And Democrats want the Department of Justice to challenge Wisconsin’s voter identification law, too, after its initial implementation in the April primary led to confusion and long lines, particularly around university campuses. Though supporters of the law say it is meant to protect the integrity of elections, Rep. Glenn Grothman (R) handed Democrats a gift when he said last month the new law would allow Republicans to carry Wisconsin’s electoral votes in November.
Hans Von Spakovsky, an elections expert and voter identification supporter at the Heritage Foundation, predicted challenges to Wisconsin’s and North Carolina’s laws would fail. In Wisconsin, the 7th Circuit Court of Appeals has already upheld the law in a different case. In North Carolina, the decision could be hard for the 4th Circuit to overturn.
The lawsuits come three years after the Supreme Court struck down a key provision in the Voting Rights Act of 1965, in Shelby County v. Holder. The result, Lieberman said, is a shift in responsibility to prove election laws cause harm.
“Before, the burden was on the states to prove either their voting practices or their voting lines were not racially retrogressive,” Lieberman said. “Now, the burden is on the voter to prove that they are [racially retrogressive], and typically that can only be proven after the fact.”
Supporters of voter identification lawsuits, most often at the heart of recent legal challenges, say the courts are unlikely to reverse laws already on the books, and that many of the challenges are coming too late.
“There were a number of similar lawsuits going on back in 2012 and 2014 before those federal elections. Many of those cases ended up in emergency appeals to the Supreme Court, which rather uniformly temporarily overturned any court decisions that changed the existing rules just prior to the election,” Von Spakovsky said. “These types of reforms inspire greater confidence in the election process.”
Courts have also made late changes to district lines in Florida and Virginia. In North Carolina, the legislature redrew their district lines under threat of a similar court-ordered remap.
But trouble with election administration is not limited to Republican-led states that pass new rules. In Brooklyn, hardly a bastion of conservatism, officials are investigating how many of the 125,000 voters dropped from the rolls in the last six months were improperly excluded. Several polling places also remained closed after they were supposed to be open, disenfranchising others who remained eligible to vote.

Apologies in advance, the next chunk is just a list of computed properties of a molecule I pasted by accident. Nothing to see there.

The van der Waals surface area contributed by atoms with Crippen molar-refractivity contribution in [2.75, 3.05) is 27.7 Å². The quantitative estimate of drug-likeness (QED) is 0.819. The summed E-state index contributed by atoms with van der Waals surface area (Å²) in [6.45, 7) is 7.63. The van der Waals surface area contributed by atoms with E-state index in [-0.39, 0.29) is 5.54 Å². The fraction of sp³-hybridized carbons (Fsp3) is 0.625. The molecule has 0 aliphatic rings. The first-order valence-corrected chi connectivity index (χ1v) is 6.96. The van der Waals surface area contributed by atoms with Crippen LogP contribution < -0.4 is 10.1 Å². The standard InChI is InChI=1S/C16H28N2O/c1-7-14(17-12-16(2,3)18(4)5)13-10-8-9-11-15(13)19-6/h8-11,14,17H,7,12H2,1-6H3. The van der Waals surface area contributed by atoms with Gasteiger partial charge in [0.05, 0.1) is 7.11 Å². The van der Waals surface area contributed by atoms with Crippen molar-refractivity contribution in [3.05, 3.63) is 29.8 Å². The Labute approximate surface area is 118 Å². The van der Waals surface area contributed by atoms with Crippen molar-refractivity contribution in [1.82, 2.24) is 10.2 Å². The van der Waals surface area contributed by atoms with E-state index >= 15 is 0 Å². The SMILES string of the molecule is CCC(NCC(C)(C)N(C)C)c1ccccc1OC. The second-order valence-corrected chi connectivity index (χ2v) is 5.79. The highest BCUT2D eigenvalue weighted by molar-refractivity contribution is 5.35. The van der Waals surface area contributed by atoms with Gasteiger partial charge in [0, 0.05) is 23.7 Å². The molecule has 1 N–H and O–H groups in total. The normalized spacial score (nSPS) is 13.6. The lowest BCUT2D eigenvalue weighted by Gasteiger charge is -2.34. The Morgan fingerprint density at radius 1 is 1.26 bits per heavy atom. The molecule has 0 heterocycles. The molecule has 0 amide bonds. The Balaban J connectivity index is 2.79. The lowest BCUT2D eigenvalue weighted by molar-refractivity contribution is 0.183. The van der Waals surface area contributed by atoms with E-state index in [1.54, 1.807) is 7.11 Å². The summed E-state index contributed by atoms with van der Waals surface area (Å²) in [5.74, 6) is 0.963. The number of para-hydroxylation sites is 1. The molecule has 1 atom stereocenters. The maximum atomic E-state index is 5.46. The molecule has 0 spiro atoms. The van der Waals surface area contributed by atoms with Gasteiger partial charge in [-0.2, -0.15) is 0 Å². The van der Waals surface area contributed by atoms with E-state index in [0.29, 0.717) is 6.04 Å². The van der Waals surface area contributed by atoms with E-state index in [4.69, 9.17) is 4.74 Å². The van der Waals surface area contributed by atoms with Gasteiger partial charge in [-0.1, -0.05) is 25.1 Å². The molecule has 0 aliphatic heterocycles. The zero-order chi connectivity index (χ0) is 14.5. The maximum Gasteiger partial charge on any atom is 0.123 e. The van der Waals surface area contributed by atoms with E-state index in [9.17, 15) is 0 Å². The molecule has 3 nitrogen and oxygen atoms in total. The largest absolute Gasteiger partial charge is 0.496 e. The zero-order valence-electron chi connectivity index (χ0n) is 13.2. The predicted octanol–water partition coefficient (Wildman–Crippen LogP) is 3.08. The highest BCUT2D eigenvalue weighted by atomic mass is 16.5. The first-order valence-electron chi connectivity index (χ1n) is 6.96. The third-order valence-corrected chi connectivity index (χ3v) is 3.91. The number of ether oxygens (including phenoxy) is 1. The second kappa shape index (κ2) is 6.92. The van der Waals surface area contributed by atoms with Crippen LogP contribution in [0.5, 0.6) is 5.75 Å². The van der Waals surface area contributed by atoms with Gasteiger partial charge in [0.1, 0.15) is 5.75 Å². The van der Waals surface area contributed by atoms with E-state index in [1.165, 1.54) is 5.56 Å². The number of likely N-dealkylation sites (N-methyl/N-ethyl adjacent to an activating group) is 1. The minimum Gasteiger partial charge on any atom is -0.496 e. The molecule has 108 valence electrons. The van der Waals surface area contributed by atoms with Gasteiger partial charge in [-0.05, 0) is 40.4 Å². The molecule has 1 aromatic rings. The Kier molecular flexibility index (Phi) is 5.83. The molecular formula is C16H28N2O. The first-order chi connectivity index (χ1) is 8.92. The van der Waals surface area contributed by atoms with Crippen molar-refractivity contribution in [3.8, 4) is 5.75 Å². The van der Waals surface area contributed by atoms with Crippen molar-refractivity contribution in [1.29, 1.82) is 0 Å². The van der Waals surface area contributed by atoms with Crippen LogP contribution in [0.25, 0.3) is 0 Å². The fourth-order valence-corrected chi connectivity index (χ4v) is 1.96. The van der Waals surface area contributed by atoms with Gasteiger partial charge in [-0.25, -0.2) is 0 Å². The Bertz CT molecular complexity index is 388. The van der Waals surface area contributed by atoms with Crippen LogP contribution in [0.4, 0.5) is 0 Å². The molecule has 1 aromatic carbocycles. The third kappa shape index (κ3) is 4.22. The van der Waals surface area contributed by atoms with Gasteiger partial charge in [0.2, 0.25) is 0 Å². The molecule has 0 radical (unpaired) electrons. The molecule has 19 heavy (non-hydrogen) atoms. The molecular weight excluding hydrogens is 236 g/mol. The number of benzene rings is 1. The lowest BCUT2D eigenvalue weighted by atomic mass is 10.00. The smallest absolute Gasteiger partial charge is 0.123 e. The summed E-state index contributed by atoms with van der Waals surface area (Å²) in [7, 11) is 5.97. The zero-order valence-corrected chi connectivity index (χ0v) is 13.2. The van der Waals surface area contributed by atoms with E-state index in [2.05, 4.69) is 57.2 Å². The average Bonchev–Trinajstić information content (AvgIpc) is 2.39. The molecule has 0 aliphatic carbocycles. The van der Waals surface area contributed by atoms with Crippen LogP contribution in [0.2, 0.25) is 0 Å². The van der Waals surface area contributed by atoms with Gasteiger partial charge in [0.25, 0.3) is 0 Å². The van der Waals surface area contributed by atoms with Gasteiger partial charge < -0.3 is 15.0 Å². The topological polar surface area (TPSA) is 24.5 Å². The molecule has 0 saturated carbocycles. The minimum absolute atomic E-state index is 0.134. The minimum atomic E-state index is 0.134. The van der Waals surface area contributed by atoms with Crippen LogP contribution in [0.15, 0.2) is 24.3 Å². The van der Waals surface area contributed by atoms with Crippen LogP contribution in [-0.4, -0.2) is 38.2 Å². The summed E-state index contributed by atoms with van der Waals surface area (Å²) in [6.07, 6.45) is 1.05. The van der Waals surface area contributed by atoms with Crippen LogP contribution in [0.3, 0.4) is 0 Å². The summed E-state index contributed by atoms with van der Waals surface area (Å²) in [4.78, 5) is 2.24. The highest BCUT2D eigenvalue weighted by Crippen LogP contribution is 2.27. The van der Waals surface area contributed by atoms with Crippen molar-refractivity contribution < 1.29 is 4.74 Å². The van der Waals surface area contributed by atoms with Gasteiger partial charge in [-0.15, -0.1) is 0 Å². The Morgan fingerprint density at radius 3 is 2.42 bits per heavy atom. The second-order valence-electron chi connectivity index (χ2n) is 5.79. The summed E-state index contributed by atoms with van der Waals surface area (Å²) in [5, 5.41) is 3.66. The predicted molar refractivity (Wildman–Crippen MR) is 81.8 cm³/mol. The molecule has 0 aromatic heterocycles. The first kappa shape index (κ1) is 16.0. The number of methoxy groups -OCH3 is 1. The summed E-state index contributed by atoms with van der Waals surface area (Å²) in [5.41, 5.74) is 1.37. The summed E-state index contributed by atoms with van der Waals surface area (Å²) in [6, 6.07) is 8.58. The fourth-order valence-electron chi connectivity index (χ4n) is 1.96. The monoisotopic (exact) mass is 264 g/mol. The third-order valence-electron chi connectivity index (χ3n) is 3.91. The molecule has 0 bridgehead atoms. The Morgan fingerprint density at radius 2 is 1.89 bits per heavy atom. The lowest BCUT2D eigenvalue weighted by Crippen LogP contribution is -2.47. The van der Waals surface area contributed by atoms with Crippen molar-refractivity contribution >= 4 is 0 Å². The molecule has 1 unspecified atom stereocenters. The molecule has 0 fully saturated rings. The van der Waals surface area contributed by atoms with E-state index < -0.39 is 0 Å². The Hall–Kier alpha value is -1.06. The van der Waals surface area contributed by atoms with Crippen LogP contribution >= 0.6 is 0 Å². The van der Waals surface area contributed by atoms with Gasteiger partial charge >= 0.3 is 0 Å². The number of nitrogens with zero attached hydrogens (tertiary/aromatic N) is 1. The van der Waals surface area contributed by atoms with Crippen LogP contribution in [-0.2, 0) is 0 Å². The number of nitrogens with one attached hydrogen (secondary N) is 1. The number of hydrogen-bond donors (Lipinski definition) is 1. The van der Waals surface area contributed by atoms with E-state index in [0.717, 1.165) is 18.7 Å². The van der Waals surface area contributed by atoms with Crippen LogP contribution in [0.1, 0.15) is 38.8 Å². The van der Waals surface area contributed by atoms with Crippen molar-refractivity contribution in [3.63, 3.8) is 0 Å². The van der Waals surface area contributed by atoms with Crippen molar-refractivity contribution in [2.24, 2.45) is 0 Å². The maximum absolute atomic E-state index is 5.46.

“Virtually no state has escaped some screw-up on election day. It happens all the time,” said Michael McDonald, a political scientist and voter turnout expert at the University of Florida. “You have election officials who don’t have enough resources to carry out their jobs or other things go wrong.”
The rash of litigation now beginning to reach the Circuit Court level is likely to be only the first in a wave of challenges in the wake of the Supreme Court’s Shelby decision. The next round is likely to begin after 2022, when states must redraw their district boundaries once again. It will be the first nationwide redistricting process to take place without the protections implemented by the Voting Rights Act, setting up the potential for more litigation once maps are finalized.
“What you’re going to see is a slew of legal challenges filed in the courts to those new maps,” Lieberman said.
By that time, the Shelby decision will be nearly a decade old. But changes to voting rules, even those that appear minor, tend to resonate far more broadly, Lieberman warned.
“How we experience and exercise voting, when things get changed or rejiggered or restricted, it really creates a ripple effect more dramatic than you might think,” she said.
This article was originally published on Morning Consult.